'Biophilic Design' -- CIBSE Intelligent Buildings Group Seminar
The human race has lived and worked in rural settings throughout history until about the last 300 years. We were hunter gatherers. With the industrial revolution the wrench came and people dashed to towns and cities to work unaware of the disconnect with Nature that they were experiencing. Biophilia means a love of life or living systems. Now we see the advantages that biophilic design can bring to environments in terms of freshness and aesthetics but above all it can help to improve health and well-being physically and mentally. The Japanese recognise the health benefits of forest bathing (shinrin-yoku) originating from not only the visual impact but also the fragrances and essential oils that trees emit making walking in natural settings calming to the mind and can also lead to decreased glucose levels but increased levels of the hormone serum adiponectin for example. The fractal patterns in Nature awaken our inner aesthetic senses responding to the visual richness and diversity. All these factors can affect cortisol levels, pulse rates, blood pressure, glucose levels, the balance of serotine-melatonin balance which in turn can affect mood and energy levels. These effects can easily be measured today with all the array of wearable technology easily available for individuals to purchase.
Biophilia offers a healing environment and allows people to draw emotional support from their settings. This psychological vitality of built space depends on the high number and the high quality of visual and intuitive sensory interactions among elements of a space and its users. Such interactions provide a multi-sensory experience. How the elements that construct a space together with the openings to the outside world and the air within it govern how people respond to the whole design. Physiology and psychology reactions govern interactions between structural elements, the space and human beings.'' (Salingaros 2015).
It has been reckoned that if everyone had access to green space this would save the UK healthcare system £2.1 billion a year.
The economic case has been demonstrated by researchers in terms of attendance rates at schools, reduction in crime, increases in worker productivity and quicker recovery rates in hospitals. Property values for homes or commercial buildings in Nature landscape settings are higher than those that are not. Green space lets children play with friends and also encourages people to walk or cycle more. These qualities inspired The Garden City idea of Ebenezer Howard and Patrick Geddes in the early twentieth century for Letchworth Garden City in the UK for example. Now we see the garden city concept reborn as a vital ingredient of new or regeneration schemes for cities in Europe, US or China for example. Housing estates in natural settings with trees and greenery have social and healing values. Loneliness, crime, stress and isolation are lessened but walkability, sense of community and sensorial beauty are increased.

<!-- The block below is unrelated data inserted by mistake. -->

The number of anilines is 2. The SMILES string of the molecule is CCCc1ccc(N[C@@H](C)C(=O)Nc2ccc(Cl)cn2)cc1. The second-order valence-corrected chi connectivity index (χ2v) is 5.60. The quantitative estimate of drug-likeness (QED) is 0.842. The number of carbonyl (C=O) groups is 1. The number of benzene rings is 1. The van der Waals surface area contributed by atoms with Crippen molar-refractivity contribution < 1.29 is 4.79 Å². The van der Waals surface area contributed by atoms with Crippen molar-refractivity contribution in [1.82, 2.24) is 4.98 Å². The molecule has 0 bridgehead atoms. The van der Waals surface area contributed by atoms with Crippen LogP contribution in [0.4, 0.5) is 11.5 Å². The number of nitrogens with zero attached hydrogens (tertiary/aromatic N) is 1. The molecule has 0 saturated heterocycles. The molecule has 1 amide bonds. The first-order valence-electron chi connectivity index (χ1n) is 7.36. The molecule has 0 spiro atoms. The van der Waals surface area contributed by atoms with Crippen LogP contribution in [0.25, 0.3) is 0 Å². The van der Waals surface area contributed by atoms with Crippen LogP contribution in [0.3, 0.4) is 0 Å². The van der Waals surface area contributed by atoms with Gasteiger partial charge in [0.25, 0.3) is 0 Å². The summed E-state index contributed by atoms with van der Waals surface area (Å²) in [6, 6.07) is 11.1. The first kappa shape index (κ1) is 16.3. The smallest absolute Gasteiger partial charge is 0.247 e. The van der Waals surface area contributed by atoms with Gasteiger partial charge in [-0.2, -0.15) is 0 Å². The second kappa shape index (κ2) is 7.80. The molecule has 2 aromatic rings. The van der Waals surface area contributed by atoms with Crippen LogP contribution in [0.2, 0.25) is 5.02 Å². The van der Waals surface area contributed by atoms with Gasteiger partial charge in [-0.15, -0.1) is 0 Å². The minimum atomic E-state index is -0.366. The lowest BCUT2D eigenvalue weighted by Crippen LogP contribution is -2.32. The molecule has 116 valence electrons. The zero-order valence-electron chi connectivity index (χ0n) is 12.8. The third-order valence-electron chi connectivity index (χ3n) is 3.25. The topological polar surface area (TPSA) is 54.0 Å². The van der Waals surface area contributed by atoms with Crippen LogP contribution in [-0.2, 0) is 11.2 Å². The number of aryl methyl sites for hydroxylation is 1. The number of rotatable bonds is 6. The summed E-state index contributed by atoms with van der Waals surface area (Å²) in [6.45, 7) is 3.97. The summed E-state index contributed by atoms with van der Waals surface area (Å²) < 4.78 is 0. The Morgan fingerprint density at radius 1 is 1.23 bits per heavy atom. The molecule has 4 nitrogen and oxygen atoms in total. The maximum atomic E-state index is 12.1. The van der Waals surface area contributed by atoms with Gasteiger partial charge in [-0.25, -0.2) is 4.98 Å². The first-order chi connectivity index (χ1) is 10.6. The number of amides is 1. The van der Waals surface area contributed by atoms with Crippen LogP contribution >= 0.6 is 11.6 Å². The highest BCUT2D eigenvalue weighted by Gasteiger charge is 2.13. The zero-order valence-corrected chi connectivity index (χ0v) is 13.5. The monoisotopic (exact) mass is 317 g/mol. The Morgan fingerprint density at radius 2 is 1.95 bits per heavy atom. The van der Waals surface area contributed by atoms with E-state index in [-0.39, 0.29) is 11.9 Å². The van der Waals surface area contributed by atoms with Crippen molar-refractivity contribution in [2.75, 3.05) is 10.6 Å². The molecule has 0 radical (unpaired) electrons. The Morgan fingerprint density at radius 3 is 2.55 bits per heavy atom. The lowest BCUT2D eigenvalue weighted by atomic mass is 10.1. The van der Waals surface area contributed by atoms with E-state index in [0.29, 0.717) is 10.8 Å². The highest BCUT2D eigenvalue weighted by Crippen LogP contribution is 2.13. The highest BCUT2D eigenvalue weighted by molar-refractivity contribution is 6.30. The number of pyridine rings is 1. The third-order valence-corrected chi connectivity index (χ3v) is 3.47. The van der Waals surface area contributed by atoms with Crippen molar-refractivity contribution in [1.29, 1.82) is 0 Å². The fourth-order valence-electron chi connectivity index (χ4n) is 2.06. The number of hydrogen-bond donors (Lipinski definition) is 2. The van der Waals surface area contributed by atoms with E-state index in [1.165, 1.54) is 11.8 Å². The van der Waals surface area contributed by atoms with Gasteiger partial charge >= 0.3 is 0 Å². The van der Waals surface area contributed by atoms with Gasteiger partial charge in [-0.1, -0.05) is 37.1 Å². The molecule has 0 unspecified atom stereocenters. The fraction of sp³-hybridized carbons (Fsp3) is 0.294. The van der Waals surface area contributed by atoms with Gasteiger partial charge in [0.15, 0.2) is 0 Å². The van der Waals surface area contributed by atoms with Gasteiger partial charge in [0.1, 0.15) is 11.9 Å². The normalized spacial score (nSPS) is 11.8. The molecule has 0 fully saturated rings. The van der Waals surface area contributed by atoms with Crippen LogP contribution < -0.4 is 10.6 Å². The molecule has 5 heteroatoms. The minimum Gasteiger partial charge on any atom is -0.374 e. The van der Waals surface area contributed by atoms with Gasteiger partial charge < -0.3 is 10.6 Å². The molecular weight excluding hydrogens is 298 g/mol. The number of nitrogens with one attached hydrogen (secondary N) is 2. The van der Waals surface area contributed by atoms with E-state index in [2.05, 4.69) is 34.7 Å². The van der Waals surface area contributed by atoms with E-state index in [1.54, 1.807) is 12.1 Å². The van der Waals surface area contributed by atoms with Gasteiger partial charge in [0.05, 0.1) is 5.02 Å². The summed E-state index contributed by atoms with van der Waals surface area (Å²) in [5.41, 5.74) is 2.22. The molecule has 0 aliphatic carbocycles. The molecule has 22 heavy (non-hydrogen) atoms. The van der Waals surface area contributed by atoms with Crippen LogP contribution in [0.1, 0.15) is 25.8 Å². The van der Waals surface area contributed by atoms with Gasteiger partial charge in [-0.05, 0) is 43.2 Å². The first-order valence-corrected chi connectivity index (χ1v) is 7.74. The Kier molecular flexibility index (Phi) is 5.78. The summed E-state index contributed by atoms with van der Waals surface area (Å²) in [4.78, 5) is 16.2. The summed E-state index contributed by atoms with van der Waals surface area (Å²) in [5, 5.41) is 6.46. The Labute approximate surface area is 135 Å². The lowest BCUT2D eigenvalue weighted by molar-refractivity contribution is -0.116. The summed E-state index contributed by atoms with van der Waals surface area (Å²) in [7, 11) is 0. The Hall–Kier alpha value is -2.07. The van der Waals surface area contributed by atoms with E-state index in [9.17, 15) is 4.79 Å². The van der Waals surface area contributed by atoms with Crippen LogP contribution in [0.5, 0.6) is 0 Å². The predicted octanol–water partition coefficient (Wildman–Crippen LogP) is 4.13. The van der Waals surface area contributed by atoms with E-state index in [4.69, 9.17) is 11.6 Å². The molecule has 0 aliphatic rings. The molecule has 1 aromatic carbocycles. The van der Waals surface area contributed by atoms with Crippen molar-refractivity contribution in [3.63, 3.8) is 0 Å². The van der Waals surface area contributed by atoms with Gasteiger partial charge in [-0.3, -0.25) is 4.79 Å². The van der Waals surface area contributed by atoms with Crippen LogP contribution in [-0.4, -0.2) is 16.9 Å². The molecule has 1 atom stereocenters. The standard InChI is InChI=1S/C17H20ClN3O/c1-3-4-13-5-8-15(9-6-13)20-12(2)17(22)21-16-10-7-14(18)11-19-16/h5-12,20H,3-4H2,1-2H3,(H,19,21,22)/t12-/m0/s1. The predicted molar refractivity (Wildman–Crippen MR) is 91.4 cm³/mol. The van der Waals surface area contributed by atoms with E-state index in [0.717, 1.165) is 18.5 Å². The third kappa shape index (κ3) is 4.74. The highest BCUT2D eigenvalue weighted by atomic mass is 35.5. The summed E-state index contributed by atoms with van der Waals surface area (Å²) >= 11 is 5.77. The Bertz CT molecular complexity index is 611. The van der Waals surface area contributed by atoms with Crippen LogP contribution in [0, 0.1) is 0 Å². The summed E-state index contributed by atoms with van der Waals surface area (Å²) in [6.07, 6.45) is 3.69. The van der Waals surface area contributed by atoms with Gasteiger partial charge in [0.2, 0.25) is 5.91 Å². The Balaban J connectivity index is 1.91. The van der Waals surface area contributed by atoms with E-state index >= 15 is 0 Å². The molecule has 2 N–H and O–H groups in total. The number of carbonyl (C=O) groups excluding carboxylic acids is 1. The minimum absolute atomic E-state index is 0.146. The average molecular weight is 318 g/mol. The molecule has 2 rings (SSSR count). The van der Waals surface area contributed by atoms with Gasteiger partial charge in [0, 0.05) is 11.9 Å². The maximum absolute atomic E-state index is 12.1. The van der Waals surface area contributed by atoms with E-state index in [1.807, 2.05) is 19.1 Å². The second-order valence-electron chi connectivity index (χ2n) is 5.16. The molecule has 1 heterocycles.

At this seminar, Oliver Heath explores the science and style of Biophilic Design; explaining the ideas behind this emerging ethos and revealing new research that demonstrates how strengthening the human connection with nature can reduce stress, aid recuperation and so improve the many spaces we live and work in. These improvements can benefit our mental, physical and cognitive performance improving human health & well being in numerous building typologies be it offices, education, healthcare and hospitality environments.
In a time of increasingly urban populations and increasing influence of the built environment on peoples’ day to day lives, the risk of a nature experience deficit increases. Scott Carroll will discuss how the design of urban space can be approached to create environments rich in biophilic experience that bring people into the close and frequent contact with nature that is essential for health and happiness
Plants featured in the Cundall London office fit out in terms of Biophilia and is contributing to their WELL Building Standard Gold certification. Cundall had undertaken research into the positive impact plants have in buildings and have applied this to the fit out. Initial studies have identified the potential impact in terms of improved air quality and energy reduction. The potential for plants to contribute to improvements in air quality is being investigated further through the development of an active living wall. Alan Fogarty will summarise the issues and findings of the research to date.
The urban fabric, its demographic and what we perceive as ‘nature’ is in a state of constant flux. Joe Clancy examines the variable factors which affect how we respond to the built environment and the efficacy of biophilic design patterns. By exploring how cognitive psychophysiological responses and environmental preferences vary among different age groups, genders and cultures, the talk by Joe Clancy will identify suitable strategies for implementing biophilic design patterns suitable for specific user groups and for creating inclusive biophilic spaces that accommodate multiple user groups.
18:00 - 18:15 Registration (Coffee & Tea)
18:15 - 18:30 Welcome & Introduction Prof. Derek Clements-Croome, Chairperson of the CIBSE Intelligent Buildings Group
18:30 – 18:50 ‘The Science and Style of Biophilic Design’ Oliver Heath
18: 50 - 19:05 ‘Creating Urban Nature Experience Using Biophilic Design’ Scott Carroll
19:05 - 19:20 ‘WELL Planted’ Alan Fogarty
19:20 - 19:35 ‘Biophilic Design Patterns: Controlling for Variability in the Built Environment’ Joe Clancy
19:35 - 20:00 Questions
20:00 - 20:30 Networking